Reporters Without Borders (Reporters sans frontières) goes to Russia to attend the Markelov funeral and gather facts surrounding the murders of Markelov and Anastasia Baburova:
We should add one slight correction to RSF’s fact-finding report. Yevgenia Chirikova, a comrade of Mikhail Beketov in the Movement to Defend the Khimki Forest, will now apparently be allowed to run in the Khimki mayoral elections, scheduled for March 1. The Moscow Region Electoral Commission has reversed an earlier decision by the municipal electoral commission, which refused to register her candidacy.
Meanwhile, the rest of Russian officialdom continues its retreat into a parallel reality that bears little resemblance to the world most everyone else inhabits:
The Russian Interior Ministry has identified the cause of most murders of Russian journalists. As quoted by ITAR-TASS, according to Valery Gribankin, head of the ministry’s public relations department, mass media employees are mainly killed during domestic conflicts. According to Gribankin, the number of attacks connected to the publications and investigations of journalists is not great. “When mass media correspondents become the victims of criminals, their journalist colleagues rush to conclusions and they push to the foreground as the principal theory [of why these crimes were committed] the professional activities of the victims,” the Interior Ministry spokesman underscored.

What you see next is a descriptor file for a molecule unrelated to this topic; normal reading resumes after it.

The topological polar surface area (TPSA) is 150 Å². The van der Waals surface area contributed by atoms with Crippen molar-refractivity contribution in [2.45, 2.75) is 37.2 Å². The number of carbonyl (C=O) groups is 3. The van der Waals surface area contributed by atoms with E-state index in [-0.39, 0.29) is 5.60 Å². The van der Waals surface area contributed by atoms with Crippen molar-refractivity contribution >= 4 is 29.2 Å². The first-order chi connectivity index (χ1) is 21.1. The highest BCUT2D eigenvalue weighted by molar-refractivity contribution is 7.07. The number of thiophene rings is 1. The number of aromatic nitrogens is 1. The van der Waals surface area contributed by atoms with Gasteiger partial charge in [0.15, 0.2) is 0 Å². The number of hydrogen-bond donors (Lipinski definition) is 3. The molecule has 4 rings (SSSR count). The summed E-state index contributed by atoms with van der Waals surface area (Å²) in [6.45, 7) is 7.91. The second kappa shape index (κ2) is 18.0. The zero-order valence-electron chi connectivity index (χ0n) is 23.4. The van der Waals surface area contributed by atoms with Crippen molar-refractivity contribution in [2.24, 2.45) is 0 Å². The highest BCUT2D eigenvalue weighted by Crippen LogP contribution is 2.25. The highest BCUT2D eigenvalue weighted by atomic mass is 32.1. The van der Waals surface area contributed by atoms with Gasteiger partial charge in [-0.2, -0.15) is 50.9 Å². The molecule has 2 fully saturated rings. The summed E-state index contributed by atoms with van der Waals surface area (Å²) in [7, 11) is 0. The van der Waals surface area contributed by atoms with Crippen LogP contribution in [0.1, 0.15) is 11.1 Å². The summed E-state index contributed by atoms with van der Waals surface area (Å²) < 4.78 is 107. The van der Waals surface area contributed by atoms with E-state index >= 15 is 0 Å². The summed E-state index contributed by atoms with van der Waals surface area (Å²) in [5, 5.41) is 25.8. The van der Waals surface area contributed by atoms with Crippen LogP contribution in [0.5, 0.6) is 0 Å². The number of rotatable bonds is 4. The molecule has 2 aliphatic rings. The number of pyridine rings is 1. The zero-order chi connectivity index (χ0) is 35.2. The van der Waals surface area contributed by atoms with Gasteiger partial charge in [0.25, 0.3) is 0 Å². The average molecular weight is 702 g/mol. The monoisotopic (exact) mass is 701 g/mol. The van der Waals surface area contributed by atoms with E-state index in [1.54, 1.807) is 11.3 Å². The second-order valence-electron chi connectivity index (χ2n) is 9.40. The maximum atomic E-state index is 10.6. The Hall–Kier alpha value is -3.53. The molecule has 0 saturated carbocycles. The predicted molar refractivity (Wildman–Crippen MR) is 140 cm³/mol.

In fact, as reported by the Committee to Protect Journalists, during the period 1992–2008, 49 journalists were killed in Russia as a result of or in the course of their duties. This earned the country third place in the CPJ rankings. During this same period, only Iraq (136 killed) and Algeria (60 killed) were more dangerous places for journalists to work.
So why this odd official Russian disavowal of the problem, hot on the heels of the Markelov/Baburova murders? The reason is simple. Gribankin is carrying out a preventive strike in the run-up to this:
Russian human rights activists have submitted around a hundred questions for a meeting of the UN Human Rights Council, which today [February 4, 2009] will hear Russia’s report.
Russian justice minister Alexander Konovalov will address council members in Geneva.
As Oleg Orlov, head of the Memorial Human Rights Center, informed Interfax, he and his colleagues have seen a draft of the report and believe that it hushes up many problems.
In their reports, international human rights organizations declare that murders of politicians and journalists have become routine in Russia, and that, especially in Chechnya, an atmosphere of impunity reigns in the country.